Saudi Arabia is endowed with significant mineral deposits that are widespread across many types, ranging from gold to lightweight aggregate. According to the Saudi Geological Survey (SGS), the bulk of metallic mineral resources are contained in the Precambrian geology of the Arabian Shield, in the western part of the kingdom. The SGS also noted that non-metallic resources reside in both Precambrian and Phanerozoic geology that overlie the Arabian Shield in the central and northern parts of the kingdom.

According to the SGS, a total of 5,574 metallic and non-metallic mineral sites have been discovered by the end of 2018. The breakdown indicates 2,919 discovered sites for non-metallic minerals and 2,533 discovered sites for metallic minerals.

The Saudi Arabia government is thinking beyond simply extracting minerals, however. Much as it did with Aramco, the state-owned petrochemical company that recently celebrated the world’s largest initial public offering, the kingdom hopes to develop a broad range of downstream projects.

For instance, the state-owned Ma’aden mining company has had a partnership with U.S. based Alcoa since 2009, which Alwazir noted is a good example of a “mine to metals” project. The country has large bauxite deposits in Al Ba’itha to the northeast, near the border with Iraq.

The mine on site produces around 4 million metric tons per year (mt/y) of bauxite, and this is transported via the new North-South railway line to Ras Al Khair along the Persian Gulf coast. Here it is refined into aluminum and exported worldwide. “Mining bauxite will service an aluminim rolling mill plant capable of producing 460,000 mt of flat rolled products,” said Alwazir. Other metal production is also gaining pace.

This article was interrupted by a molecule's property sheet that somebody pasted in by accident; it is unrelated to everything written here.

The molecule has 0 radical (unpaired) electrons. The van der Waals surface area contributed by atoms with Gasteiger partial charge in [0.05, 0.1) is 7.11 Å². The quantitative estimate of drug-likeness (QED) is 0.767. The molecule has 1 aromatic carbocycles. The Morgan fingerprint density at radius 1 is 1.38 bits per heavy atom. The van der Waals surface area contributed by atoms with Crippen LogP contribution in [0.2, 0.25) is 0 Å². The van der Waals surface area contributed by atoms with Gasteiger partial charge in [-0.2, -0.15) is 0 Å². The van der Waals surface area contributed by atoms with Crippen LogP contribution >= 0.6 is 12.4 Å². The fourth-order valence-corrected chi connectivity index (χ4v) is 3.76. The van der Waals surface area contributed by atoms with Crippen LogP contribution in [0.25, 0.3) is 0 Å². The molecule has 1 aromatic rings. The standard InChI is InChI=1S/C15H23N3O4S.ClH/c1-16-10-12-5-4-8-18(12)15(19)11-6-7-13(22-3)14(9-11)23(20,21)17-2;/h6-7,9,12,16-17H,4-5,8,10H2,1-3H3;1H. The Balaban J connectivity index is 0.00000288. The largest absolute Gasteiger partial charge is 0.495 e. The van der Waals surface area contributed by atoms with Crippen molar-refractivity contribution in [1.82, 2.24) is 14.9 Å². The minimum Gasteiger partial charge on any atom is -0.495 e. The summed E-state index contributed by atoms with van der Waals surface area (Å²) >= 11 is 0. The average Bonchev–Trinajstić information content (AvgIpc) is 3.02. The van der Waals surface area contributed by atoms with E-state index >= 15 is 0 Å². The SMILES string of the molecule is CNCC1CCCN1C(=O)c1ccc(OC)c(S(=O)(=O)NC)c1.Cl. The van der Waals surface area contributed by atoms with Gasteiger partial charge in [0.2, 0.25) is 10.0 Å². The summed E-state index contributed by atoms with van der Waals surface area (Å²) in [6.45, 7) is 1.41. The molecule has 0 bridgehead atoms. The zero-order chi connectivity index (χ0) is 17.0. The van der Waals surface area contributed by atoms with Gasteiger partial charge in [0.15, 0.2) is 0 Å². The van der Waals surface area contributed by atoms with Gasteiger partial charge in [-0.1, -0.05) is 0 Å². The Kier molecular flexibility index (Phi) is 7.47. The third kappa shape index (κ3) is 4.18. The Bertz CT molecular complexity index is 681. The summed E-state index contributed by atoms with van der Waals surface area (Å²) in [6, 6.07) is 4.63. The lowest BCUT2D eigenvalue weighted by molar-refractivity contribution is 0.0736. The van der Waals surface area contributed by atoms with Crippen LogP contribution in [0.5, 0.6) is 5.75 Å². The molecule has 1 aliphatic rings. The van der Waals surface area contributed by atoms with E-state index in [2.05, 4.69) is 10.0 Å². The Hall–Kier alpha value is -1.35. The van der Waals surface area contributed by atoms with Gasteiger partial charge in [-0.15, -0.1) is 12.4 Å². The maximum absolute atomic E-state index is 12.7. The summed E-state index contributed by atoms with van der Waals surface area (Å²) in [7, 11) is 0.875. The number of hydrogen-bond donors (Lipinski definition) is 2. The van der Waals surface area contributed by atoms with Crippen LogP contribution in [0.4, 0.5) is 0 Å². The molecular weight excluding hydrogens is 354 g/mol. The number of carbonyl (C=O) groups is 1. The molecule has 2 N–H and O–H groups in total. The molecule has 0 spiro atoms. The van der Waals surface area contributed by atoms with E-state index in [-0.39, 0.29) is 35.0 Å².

“With regards to iron, Saudi Arabia currently produces rebar locally. It also produces significant amounts of wire and cable from its large reserves of copper.”

Ma’aden itself, meanwhile, is also going to be a critical vehicle for developing Saudi Arabia’s mineral industry, much as Aramco has done for its petro-chemical sector. Ma’aden was formed by royal decree in 1997. Wholly owned by the Saudi Government until 2008, when 50% of the company’s shares were floated on the Saudi stock exchange, or Tadawul as it is generally called. The Saudi Government, through the Public Investment Fund (PIF), still retains 65% ownership.

Today, Ma’aden is ranked among the top 10 global mining companies based on market capitalization. The main area of focus for Ma’aden has been gold, phosphate, aluminum, industrial minerals and copper. “Ma’aden is an instrumental player in the mining sector,” said Alwazir. “Ma’aden is the mining and metals leader in Saudi Arabia and the largest multi-commodity mining and metals company in the Middle East.”

Saudi Arabia has vast mineral resources but remains largely under explored. (Photo: Commons)